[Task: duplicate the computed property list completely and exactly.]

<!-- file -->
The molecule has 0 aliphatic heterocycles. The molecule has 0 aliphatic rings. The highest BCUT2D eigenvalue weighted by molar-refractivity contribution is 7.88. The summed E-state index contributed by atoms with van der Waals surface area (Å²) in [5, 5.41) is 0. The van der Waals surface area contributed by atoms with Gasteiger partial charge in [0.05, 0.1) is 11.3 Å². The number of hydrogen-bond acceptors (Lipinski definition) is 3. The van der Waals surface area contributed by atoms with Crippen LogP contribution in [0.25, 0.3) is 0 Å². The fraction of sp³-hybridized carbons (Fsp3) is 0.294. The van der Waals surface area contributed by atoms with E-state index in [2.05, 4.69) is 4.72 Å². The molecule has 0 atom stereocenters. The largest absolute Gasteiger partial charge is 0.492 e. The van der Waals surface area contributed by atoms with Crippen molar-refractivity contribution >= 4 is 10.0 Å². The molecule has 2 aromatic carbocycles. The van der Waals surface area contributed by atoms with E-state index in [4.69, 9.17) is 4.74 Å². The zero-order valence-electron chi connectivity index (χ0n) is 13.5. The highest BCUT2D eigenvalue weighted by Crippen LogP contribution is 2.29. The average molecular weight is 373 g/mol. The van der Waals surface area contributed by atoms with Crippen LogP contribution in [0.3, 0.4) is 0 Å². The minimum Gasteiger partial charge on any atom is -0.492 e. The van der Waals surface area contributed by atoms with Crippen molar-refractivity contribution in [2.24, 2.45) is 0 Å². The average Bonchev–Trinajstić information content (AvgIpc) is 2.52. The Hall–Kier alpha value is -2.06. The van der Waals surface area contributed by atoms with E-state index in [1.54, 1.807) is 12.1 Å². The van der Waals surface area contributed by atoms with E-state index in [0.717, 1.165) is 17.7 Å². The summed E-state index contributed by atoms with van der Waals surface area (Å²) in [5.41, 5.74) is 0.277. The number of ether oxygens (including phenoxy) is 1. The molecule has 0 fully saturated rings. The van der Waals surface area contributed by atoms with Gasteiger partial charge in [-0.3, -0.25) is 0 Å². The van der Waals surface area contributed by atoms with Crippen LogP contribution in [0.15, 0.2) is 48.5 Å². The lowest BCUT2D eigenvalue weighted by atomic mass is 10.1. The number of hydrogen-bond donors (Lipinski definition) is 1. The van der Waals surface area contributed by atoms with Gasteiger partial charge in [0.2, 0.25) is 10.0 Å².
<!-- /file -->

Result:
The molecule has 0 aliphatic heterocycles. The molecule has 0 aliphatic rings. The highest BCUT2D eigenvalue weighted by molar-refractivity contribution is 7.88. The summed E-state index contributed by atoms with van der Waals surface area (Å²) in [5, 5.41) is 0. The van der Waals surface area contributed by atoms with Gasteiger partial charge in [0.05, 0.1) is 11.3 Å². The number of hydrogen-bond acceptors (Lipinski definition) is 3. The van der Waals surface area contributed by atoms with Crippen LogP contribution in [0.25, 0.3) is 0 Å². The fraction of sp³-hybridized carbons (Fsp3) is 0.294. The van der Waals surface area contributed by atoms with E-state index in [2.05, 4.69) is 4.72 Å². The molecule has 0 atom stereocenters. The largest absolute Gasteiger partial charge is 0.492 e. The van der Waals surface area contributed by atoms with Crippen molar-refractivity contribution >= 4 is 10.0 Å². The molecule has 2 aromatic carbocycles. The van der Waals surface area contributed by atoms with E-state index in [4.69, 9.17) is 4.74 Å². The zero-order valence-electron chi connectivity index (χ0n) is 13.5. The highest BCUT2D eigenvalue weighted by Crippen LogP contribution is 2.29. The average molecular weight is 373 g/mol. The van der Waals surface area contributed by atoms with Crippen LogP contribution in [0.3, 0.4) is 0 Å². The minimum Gasteiger partial charge on any atom is -0.492 e. The van der Waals surface area contributed by atoms with Crippen molar-refractivity contribution in [2.24, 2.45) is 0 Å². The average Bonchev–Trinajstić information content (AvgIpc) is 2.52. The Hall–Kier alpha value is -2.06. The van der Waals surface area contributed by atoms with E-state index in [1.54, 1.807) is 12.1 Å². The van der Waals surface area contributed by atoms with E-state index in [0.717, 1.165) is 17.7 Å². The summed E-state index contributed by atoms with van der Waals surface area (Å²) in [5.41, 5.74) is 0.277. The number of ether oxygens (including phenoxy) is 1. The molecule has 0 fully saturated rings. The van der Waals surface area contributed by atoms with Gasteiger partial charge in [-0.3, -0.25) is 0 Å². The van der Waals surface area contributed by atoms with Crippen LogP contribution in [0.15, 0.2) is 48.5 Å². The lowest BCUT2D eigenvalue weighted by atomic mass is 10.1. The number of hydrogen-bond donors (Lipinski definition) is 1. The van der Waals surface area contributed by atoms with Gasteiger partial charge in [0.2, 0.25) is 10.0 Å².